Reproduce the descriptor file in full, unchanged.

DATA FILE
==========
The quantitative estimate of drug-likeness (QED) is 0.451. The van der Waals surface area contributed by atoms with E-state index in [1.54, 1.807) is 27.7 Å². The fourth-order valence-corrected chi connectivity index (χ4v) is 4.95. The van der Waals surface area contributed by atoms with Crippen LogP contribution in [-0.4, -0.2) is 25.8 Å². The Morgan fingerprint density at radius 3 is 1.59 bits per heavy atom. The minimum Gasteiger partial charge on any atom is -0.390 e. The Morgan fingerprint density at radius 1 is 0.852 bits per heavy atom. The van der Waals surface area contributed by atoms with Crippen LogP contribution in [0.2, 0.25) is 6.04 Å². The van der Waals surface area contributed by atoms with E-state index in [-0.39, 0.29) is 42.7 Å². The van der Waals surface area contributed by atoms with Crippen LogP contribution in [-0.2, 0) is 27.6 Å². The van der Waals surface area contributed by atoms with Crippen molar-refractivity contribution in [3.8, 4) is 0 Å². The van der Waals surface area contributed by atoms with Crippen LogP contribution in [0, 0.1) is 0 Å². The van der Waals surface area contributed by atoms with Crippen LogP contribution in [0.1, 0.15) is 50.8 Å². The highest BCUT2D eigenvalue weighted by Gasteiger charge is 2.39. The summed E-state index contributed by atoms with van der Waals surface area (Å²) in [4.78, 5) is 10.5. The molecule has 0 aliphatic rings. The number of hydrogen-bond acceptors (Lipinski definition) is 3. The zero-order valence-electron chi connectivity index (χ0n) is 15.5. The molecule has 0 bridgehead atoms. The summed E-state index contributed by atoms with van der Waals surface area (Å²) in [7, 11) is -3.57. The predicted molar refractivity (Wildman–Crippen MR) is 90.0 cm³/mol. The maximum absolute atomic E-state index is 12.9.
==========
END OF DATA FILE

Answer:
The quantitative estimate of drug-likeness (QED) is 0.451. The van der Waals surface area contributed by atoms with E-state index in [1.54, 1.807) is 27.7 Å². The fourth-order valence-corrected chi connectivity index (χ4v) is 4.95. The van der Waals surface area contributed by atoms with Crippen LogP contribution in [-0.4, -0.2) is 25.8 Å². The Morgan fingerprint density at radius 3 is 1.59 bits per heavy atom. The minimum Gasteiger partial charge on any atom is -0.390 e. The Morgan fingerprint density at radius 1 is 0.852 bits per heavy atom. The van der Waals surface area contributed by atoms with Crippen LogP contribution in [0.2, 0.25) is 6.04 Å². The van der Waals surface area contributed by atoms with E-state index in [-0.39, 0.29) is 42.7 Å². The van der Waals surface area contributed by atoms with Crippen LogP contribution in [-0.2, 0) is 27.6 Å². The van der Waals surface area contributed by atoms with Crippen molar-refractivity contribution in [3.8, 4) is 0 Å². The van der Waals surface area contributed by atoms with Crippen LogP contribution in [0, 0.1) is 0 Å². The van der Waals surface area contributed by atoms with Crippen LogP contribution in [0.1, 0.15) is 50.8 Å². The highest BCUT2D eigenvalue weighted by Gasteiger charge is 2.39. The summed E-state index contributed by atoms with van der Waals surface area (Å²) in [4.78, 5) is 10.5. The molecule has 0 aliphatic rings. The number of hydrogen-bond acceptors (Lipinski definition) is 3. The zero-order valence-electron chi connectivity index (χ0n) is 15.5. The molecule has 0 bridgehead atoms. The summed E-state index contributed by atoms with van der Waals surface area (Å²) in [7, 11) is -3.57. The predicted molar refractivity (Wildman–Crippen MR) is 90.0 cm³/mol. The maximum absolute atomic E-state index is 12.9.